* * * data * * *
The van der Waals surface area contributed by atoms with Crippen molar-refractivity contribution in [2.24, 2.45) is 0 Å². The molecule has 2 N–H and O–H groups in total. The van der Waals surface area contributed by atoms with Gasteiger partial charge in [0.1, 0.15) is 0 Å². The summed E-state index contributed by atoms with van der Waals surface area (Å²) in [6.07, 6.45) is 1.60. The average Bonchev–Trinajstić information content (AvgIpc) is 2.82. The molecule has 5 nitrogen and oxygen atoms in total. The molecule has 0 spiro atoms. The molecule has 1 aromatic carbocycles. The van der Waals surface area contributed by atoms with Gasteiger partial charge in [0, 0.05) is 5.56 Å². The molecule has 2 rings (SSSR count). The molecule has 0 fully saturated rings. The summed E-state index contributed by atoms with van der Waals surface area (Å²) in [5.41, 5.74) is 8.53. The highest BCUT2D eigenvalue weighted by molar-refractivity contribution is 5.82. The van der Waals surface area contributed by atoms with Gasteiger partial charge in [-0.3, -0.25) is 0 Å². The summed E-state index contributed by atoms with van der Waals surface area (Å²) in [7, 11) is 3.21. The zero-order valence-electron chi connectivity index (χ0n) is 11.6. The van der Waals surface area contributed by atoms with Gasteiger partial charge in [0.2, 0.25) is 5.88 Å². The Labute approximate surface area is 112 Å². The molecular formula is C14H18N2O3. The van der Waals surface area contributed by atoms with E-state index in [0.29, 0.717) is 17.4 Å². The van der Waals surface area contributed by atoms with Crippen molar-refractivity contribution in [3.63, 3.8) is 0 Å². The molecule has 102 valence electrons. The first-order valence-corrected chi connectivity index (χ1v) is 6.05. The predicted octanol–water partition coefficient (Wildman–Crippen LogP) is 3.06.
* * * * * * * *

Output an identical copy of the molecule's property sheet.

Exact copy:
The van der Waals surface area contributed by atoms with Crippen molar-refractivity contribution in [2.24, 2.45) is 0 Å². The molecule has 2 N–H and O–H groups in total. The van der Waals surface area contributed by atoms with Gasteiger partial charge in [0.1, 0.15) is 0 Å². The summed E-state index contributed by atoms with van der Waals surface area (Å²) in [6.07, 6.45) is 1.60. The average Bonchev–Trinajstić information content (AvgIpc) is 2.82. The molecule has 5 nitrogen and oxygen atoms in total. The molecule has 0 spiro atoms. The molecule has 1 aromatic carbocycles. The van der Waals surface area contributed by atoms with Gasteiger partial charge in [0, 0.05) is 5.56 Å². The molecule has 2 rings (SSSR count). The molecule has 0 fully saturated rings. The summed E-state index contributed by atoms with van der Waals surface area (Å²) in [5.41, 5.74) is 8.53. The highest BCUT2D eigenvalue weighted by molar-refractivity contribution is 5.82. The van der Waals surface area contributed by atoms with Gasteiger partial charge in [-0.3, -0.25) is 0 Å². The summed E-state index contributed by atoms with van der Waals surface area (Å²) in [7, 11) is 3.21. The zero-order valence-electron chi connectivity index (χ0n) is 11.6. The van der Waals surface area contributed by atoms with Gasteiger partial charge in [0.2, 0.25) is 5.88 Å². The Labute approximate surface area is 112 Å². The molecular formula is C14H18N2O3. The van der Waals surface area contributed by atoms with E-state index in [0.29, 0.717) is 17.4 Å². The van der Waals surface area contributed by atoms with Crippen molar-refractivity contribution in [3.63, 3.8) is 0 Å². The molecule has 102 valence electrons. The first-order valence-corrected chi connectivity index (χ1v) is 6.05. The predicted octanol–water partition coefficient (Wildman–Crippen LogP) is 3.06.